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Weill Cornell, Tres Cantos Lab to Research TB Chemistry

Mycobacterium tuberculosis bacteria (CDC)

Mycobacterium tuberculosis bacteria (CDC)

Weill Cornell Medical College in New York will provide a microbiologist to work at Tres Cantos Open Lab, a facility of GlaxoSmithKline in Spain, to identify the ability of chemical compounds to penetrate the Mycobacterium tuberculosis bacteria. Financial aspects of the two-year project, funded by the Tres Cantos Open Lab Foundation, were not disclosed.

The Mycobacterium tuberculosis causes tuberculosis (TB) infections, which most commonly affect the lungs. The bacteria are transmitted from person to person through droplets from the throat and lungs of people with the active respiratory disease. Symptoms of active TB of the lung are coughing, sometimes with sputum or blood, chest pains, weakness, weight loss, fever, and night sweats.

The Open Lab project aims to chemical principles that could transform potential chemical inhibitors of tuberculosis bacteria into active drugs, which has become a bottleneck in current anti-infection drug research. Weill Cornell is providing Saki Raheem, one of its a post-doctoral researchers, to study the accumulation of potential drug compounds inside tuberculosis bacteria cells, indicating the associations between cell permeability and anti-TB activity.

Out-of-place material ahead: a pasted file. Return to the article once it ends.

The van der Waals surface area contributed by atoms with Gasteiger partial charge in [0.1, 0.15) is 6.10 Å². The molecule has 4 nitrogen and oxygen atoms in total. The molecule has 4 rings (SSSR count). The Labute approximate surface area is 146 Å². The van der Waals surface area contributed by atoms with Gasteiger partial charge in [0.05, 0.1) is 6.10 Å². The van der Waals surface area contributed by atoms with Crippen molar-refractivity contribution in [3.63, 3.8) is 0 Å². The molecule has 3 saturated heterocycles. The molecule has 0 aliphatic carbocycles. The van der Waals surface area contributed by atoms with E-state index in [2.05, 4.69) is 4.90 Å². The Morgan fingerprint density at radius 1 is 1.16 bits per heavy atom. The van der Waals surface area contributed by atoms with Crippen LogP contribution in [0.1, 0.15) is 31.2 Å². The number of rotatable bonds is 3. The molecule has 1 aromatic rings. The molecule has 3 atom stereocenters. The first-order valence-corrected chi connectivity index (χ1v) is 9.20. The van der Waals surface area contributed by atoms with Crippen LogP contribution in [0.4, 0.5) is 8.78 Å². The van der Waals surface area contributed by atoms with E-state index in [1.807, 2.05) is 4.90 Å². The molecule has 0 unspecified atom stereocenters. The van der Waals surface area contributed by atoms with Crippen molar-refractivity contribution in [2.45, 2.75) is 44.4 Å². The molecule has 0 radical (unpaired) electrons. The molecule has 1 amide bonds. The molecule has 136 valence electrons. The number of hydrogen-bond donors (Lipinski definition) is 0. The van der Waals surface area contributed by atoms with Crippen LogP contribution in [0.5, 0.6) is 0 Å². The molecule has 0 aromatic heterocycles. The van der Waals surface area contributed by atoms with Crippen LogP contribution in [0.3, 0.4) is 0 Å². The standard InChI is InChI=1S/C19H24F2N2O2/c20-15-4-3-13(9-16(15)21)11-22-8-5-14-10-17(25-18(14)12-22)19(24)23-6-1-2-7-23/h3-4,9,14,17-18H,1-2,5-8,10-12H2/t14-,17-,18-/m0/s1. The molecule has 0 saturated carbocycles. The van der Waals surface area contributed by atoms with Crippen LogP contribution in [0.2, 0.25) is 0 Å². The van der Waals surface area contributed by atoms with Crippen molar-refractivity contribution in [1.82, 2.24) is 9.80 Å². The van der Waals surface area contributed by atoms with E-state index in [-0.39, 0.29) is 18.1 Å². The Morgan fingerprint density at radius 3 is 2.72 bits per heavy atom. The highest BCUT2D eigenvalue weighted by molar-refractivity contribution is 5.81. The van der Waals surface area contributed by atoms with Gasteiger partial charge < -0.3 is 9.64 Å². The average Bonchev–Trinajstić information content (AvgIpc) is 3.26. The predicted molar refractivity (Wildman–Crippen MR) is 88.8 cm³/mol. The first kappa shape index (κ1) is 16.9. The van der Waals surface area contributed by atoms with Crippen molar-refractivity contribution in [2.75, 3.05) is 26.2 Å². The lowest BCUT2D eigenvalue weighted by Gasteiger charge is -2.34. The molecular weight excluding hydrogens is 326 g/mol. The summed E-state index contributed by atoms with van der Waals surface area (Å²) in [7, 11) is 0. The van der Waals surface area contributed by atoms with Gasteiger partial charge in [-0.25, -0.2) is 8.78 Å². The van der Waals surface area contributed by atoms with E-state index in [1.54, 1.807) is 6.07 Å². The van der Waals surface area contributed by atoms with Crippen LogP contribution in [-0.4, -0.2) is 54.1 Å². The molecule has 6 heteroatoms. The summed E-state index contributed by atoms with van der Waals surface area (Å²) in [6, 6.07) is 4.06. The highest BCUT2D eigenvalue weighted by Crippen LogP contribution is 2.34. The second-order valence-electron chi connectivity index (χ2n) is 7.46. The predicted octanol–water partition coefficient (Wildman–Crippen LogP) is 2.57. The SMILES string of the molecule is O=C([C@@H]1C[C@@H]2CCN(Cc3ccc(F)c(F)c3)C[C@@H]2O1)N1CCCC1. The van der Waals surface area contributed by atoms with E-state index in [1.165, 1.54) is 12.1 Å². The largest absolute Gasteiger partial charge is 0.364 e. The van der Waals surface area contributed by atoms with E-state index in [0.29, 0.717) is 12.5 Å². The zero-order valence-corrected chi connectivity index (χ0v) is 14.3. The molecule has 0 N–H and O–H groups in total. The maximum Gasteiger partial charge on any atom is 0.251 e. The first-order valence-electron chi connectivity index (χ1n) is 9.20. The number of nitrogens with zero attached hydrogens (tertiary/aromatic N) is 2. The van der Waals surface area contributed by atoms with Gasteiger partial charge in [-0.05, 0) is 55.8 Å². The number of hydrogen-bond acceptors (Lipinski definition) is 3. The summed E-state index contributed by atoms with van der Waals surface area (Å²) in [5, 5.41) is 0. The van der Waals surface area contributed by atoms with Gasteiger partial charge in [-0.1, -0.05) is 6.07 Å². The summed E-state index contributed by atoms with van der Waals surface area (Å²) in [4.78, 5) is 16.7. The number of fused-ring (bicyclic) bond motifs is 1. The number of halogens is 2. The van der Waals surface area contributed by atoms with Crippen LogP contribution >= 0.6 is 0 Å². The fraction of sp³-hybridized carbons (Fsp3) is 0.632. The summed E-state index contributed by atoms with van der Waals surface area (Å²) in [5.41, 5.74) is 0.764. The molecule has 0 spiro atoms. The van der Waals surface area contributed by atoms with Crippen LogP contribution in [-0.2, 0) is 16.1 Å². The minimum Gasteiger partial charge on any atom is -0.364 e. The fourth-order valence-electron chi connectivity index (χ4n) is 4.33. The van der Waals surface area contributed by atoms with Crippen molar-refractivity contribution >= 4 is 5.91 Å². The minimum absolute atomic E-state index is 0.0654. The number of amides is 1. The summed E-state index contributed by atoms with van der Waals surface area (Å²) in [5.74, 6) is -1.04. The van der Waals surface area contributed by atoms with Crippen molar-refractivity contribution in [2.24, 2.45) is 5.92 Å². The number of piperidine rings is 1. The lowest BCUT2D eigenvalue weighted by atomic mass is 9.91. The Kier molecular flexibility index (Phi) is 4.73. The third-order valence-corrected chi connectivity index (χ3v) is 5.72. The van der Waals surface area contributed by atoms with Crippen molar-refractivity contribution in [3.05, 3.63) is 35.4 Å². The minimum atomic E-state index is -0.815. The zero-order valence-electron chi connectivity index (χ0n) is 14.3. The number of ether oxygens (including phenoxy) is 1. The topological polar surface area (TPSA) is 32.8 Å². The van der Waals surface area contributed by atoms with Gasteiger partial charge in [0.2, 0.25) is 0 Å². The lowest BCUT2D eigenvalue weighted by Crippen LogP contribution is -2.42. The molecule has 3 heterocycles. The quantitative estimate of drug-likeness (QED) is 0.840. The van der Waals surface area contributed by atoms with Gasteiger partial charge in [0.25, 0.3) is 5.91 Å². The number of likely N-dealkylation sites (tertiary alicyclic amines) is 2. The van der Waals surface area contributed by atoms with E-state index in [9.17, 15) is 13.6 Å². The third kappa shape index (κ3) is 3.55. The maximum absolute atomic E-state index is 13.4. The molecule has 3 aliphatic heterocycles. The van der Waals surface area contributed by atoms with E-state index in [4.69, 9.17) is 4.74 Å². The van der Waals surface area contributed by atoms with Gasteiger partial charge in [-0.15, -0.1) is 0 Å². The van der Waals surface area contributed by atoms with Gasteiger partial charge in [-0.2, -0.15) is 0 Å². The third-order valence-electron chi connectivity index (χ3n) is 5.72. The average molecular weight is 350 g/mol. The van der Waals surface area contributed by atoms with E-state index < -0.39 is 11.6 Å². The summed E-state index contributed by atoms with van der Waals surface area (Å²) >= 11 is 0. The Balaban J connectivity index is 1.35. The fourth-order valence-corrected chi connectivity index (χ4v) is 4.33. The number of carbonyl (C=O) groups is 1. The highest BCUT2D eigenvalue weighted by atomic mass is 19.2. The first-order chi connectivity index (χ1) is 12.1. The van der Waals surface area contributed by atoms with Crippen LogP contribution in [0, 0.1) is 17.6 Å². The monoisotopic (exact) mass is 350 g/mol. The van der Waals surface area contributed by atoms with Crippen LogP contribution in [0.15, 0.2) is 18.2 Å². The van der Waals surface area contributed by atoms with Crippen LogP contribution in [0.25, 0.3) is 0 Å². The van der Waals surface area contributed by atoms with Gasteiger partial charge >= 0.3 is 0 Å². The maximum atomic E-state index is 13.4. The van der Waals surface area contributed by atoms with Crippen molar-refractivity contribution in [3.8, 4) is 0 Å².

Tres Cantos Open Lab is located at GlaxoSmithKline’s (GSK’s) Tres Cantos Medicines Development Campus in Spain. Raheem is expected to work with GSK researchers to apply metabolomics technology developed by Weill Cornell that indicates the chemical signatures of various cellular processes. He will apply the technology to screen and analyze hundreds of potential anti-tuberculosis compounds from GSK’s compound library, aiming for a better description of the physical chemistry needed to penetrate tuberculosis bacteria.

This new research is based on work by Weill Cornell professor and infectious disease specialist Kyu Rhee, who also serves as principal investigator of this project. In November, Rhee and colleagues published research demonstrating the use of current mass spectrometry technologies to visually track the action of antibiotics on living, intact bacterial cells. The technology made it possible to witness biochemical actions of various TB drugs inside tuberculosis bacteria.

“With mass spectrometry, and now the latest metabolomics assay we developed and are testing,” says Rhee, “we aim to design and test the much-needed next generation of effective anti-TB agents.”

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